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The following article is from The Great Soviet Encyclopedia (1979). It might be outdated or ideologically biased.



French 18th-century Utopian communist. There is no reliable biographical information about him.

Morelly’s views were most thoroughly developed in the narrative poem Basiliada (1753) and the treatise Code of Nature, or The True Spirit of Its Laws, published anonymously in French in Amsterdam in 1755 (most recent Russian translation, 1956). He believed that the system founded on private property contradicts both reason and nature and should be replaced with a communist order which, he assumed, would be to some degree a return to a lost natural condition. However, he observed that although the communism of the past had been unconscious, the communism of the future would be conscious. Unlike T. More and T. Campanella, whose views influenced him, Morelly postulated his ideas of the future communist society not in a description of an imaginary country but in legislative projects. He formulated three “basic and sacred” laws, with the promulgation of which the restructuring of society along communist lines would begin. The first law abolishes private property, the second secures for all citizens the right to work and guarantees compensation from society, and the third obliges each citizen to engage in socially useful labor “in accordance with his strength, talent, and age.”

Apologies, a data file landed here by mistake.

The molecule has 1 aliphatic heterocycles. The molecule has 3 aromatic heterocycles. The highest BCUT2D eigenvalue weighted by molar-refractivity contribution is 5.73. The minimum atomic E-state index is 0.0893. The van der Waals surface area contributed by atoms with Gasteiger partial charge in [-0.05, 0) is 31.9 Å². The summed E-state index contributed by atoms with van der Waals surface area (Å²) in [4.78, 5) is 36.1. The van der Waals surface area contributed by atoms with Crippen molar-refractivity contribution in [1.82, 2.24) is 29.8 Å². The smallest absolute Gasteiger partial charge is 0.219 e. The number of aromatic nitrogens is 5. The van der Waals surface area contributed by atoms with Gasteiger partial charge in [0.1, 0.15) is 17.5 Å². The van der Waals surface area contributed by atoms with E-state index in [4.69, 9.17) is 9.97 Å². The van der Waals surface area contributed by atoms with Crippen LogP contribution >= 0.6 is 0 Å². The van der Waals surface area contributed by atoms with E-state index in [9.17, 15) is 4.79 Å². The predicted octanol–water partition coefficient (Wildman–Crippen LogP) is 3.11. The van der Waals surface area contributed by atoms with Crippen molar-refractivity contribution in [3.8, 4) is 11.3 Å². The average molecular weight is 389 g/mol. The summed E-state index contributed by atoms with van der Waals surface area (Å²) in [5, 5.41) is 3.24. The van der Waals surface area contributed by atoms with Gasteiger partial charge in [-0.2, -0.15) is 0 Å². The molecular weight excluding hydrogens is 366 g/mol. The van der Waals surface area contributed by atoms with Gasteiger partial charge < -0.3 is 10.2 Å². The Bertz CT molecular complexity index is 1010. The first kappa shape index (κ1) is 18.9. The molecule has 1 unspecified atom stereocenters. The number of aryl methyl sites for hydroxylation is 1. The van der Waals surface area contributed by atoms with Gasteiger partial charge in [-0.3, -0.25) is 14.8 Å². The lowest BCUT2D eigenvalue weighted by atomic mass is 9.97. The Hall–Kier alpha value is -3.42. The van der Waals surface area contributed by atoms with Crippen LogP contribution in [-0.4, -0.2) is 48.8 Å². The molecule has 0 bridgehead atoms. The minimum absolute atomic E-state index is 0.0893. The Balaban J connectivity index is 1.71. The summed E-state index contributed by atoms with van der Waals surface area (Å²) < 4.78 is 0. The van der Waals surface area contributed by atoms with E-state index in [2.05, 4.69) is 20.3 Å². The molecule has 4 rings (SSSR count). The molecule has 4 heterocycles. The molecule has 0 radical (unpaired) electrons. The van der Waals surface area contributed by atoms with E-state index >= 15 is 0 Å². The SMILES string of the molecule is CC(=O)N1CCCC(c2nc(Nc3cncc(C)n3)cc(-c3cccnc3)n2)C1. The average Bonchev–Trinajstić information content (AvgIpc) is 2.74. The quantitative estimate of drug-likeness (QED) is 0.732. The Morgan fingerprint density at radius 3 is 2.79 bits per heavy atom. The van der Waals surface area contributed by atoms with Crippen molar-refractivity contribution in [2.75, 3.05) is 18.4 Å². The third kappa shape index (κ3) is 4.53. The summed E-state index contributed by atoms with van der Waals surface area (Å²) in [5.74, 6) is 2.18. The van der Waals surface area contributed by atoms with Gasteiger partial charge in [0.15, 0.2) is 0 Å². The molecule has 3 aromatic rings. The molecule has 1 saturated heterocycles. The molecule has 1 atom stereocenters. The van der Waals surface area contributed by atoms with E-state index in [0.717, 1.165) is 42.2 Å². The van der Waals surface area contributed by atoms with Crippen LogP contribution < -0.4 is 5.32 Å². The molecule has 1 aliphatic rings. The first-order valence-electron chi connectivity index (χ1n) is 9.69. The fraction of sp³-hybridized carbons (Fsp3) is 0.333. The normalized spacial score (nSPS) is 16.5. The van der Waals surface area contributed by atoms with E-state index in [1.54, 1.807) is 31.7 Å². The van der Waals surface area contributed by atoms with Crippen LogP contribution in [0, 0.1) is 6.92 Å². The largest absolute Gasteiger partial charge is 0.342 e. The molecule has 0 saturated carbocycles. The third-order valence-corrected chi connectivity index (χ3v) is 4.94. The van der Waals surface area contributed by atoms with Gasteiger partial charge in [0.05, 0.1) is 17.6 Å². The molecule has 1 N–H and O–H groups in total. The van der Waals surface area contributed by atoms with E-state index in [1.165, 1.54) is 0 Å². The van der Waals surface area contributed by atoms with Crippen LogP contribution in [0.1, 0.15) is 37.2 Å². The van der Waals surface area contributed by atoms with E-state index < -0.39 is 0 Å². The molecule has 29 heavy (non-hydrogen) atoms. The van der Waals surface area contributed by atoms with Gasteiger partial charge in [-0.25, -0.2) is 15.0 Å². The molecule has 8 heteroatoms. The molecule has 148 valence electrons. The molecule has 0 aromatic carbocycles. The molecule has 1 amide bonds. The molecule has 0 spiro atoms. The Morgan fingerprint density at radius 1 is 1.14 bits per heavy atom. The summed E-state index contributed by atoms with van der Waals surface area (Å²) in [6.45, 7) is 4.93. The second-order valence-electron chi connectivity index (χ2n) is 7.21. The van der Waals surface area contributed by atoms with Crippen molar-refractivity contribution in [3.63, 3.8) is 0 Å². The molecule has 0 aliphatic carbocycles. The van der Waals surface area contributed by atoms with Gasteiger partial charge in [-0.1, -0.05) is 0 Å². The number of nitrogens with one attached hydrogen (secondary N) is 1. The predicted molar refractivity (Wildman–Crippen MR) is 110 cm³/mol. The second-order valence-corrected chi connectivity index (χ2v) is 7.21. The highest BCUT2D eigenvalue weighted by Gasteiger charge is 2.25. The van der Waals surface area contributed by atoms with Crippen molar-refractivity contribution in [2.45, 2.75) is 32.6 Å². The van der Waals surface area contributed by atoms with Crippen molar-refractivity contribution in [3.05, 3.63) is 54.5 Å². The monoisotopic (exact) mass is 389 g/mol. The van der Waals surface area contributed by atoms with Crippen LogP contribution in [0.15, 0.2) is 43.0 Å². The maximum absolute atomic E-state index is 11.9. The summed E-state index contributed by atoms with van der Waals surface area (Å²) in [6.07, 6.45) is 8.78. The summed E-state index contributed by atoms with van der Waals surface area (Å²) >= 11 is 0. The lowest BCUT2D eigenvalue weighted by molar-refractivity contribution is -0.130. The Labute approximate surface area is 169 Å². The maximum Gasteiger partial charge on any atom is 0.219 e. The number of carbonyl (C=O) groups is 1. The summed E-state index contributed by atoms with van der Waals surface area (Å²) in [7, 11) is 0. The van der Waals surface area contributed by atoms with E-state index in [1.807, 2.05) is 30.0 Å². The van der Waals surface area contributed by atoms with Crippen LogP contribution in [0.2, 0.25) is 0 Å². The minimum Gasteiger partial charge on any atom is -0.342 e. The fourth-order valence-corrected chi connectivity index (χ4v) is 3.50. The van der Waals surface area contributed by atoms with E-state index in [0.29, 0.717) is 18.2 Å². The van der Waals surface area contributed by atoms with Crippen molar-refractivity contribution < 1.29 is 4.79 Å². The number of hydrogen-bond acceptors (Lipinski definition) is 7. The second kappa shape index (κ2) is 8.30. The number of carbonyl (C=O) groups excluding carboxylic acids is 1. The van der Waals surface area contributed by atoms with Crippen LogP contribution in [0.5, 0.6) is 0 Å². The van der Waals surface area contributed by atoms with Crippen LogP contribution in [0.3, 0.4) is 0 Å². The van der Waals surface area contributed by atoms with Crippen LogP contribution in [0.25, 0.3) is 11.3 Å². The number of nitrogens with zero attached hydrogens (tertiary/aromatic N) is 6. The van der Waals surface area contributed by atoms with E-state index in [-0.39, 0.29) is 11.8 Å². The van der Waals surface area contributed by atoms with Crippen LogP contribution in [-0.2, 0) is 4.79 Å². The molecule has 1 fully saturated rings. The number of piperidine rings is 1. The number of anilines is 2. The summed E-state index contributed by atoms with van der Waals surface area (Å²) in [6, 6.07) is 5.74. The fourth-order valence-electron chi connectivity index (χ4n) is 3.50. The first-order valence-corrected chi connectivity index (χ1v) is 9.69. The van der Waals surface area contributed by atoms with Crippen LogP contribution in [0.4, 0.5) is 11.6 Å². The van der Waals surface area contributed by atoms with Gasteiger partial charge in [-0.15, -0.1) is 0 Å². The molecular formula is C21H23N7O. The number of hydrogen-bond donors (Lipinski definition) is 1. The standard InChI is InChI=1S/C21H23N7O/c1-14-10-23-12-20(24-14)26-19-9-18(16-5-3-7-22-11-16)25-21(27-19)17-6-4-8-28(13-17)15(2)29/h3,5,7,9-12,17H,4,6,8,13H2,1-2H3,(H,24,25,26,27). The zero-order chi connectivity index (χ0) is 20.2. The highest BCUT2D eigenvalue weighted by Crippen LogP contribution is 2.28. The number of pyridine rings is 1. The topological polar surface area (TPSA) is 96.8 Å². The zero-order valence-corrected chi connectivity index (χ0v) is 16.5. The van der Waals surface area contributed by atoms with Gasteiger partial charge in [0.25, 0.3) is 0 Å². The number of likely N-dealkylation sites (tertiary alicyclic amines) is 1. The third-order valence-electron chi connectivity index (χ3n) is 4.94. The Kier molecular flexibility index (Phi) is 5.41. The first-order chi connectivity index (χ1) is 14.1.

Morelly assumed that communism would be realized not in small, separate communes, as earlier Utopians had believed, but in an entire country, with centralized planning and distribution of labor and its products. Of all the Utopian thinkers of the 16th through 18th centuries, Morelly came closest to the idea of eliminating the antithesis between physical and mental labor under communism. Nonetheless, his views are historically limited, revealing that he was, to a great degree, a product of his time. For instance, leveling tendencies are strong in his teachings. Although he was almost unknown to his contemporaries, Morelly influenced the development of the views of G. Babeuf, as well as those of French Utopian socialists of the first half of the 19th century (E. Cabet, C. Fourier, and, to some extent, T. Dézamy).


Essai sur l’esprit humain. Paris, 1743.
Essai sur le coeur humain. Paris, 1745.


Volgin, V. P. Frantsuzskii utopicheskii kommunizm. Moscow, 1960.
Reverdy, A. Morelly: Idées philosophiques, économiques et politiques. Poitier, 1909.


The Great Soviet Encyclopedia, 3rd Edition (1970-1979). © 2010 The Gale Group, Inc. All rights reserved.
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